Browse Prior Art Database

Wire Tensioner for Automated Assembly of Harness Cables

IP.com Disclosure Number: IPCOM000040147D
Original Publication Date: 1987-Oct-01
Included in the Prior Art Database: 2005-Feb-01
Document File: 2 page(s) / 49K

Publishing Venue

IBM

Related People

Barringer, WA: AUTHOR [+4]

Abstract

For automated assembly of harness cables, such as shown in the article entitled "Self-Storing Build Board System For Automated Harness-Cable Assembly" in the IBM Technical Disclosure Bulletin 28, 5607-5610 (May 1986), proper wire location and tension is required. This article describes a mechanism which insures both wire location and tension during wire-handling operations. The wire tensioner shown in the drawing is an autonomous device mounted on a build board, such as described in the cited article. It consists essentially of two rollers 1, 2 and a camming mechanism 3, as shown schematically. Roller 1 is stationary, and roller 2 is attached to a lever 4 loaded by a spring 5. The cam 3 is attached to the lever 4 to interact with the robot gripper fingers 6. The robot fingers hold the ends of the wire 7.

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Wire Tensioner for Automated Assembly of Harness Cables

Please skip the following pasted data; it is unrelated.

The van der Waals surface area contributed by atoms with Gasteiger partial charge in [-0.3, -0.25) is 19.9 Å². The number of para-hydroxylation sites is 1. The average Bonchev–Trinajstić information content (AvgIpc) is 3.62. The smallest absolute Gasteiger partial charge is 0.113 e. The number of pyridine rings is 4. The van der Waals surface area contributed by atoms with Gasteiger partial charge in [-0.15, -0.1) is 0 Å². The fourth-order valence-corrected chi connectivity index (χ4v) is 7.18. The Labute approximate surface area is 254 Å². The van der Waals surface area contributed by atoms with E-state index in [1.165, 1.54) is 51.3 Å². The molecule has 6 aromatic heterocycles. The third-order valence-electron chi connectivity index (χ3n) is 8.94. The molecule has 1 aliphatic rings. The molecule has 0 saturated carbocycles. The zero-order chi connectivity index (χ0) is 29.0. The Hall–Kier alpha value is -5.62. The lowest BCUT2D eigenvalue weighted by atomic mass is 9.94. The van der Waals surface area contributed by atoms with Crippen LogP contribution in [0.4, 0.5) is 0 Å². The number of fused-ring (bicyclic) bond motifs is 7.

For automated assembly of harness cables, such as shown in the article entitled "Self-Storing Build Board System For Automated Harness-Cable Assembly" in the IBM Technical Disclosure Bulletin 28, 5607-5610 (May 1986), proper wire location and tension is required. This article describes a mechanism which insures both wire location and tension during wire-handling operations. The wire tensioner shown in the drawing is an autonomous device mounted on a build board, such as described in the cited article. It consists essentially of two rollers 1, 2 and a camming mechanism 3, as shown schematically. Roller 1 is stationary, and roller 2 is attached to a lever 4 loaded by a spring 5. The cam 3 is attached to the lever 4 to interact with the robot gripper fingers 6. The robot fingers hold the ends of the wire 7. The wire forms an arbitrary loop. The leading end of the wire 7 approaches the tensioner from the left. The robot fingers 6 contact the plate cam 3 of the tensioner. The spring-loaded lever swings as the gripper fingers 6 pass through the tensioner, thereby controlling the opening between the rollers 1 and 2. The cam profile is adjustable and designed so that the exposed terminals will not jam into the rollers. Screw 9 is used to adjust the cam position relative to the lever. The cam profile and the spring are designed to minimize loading of the robot fingers. As gripper 6 continues to move to the right, the...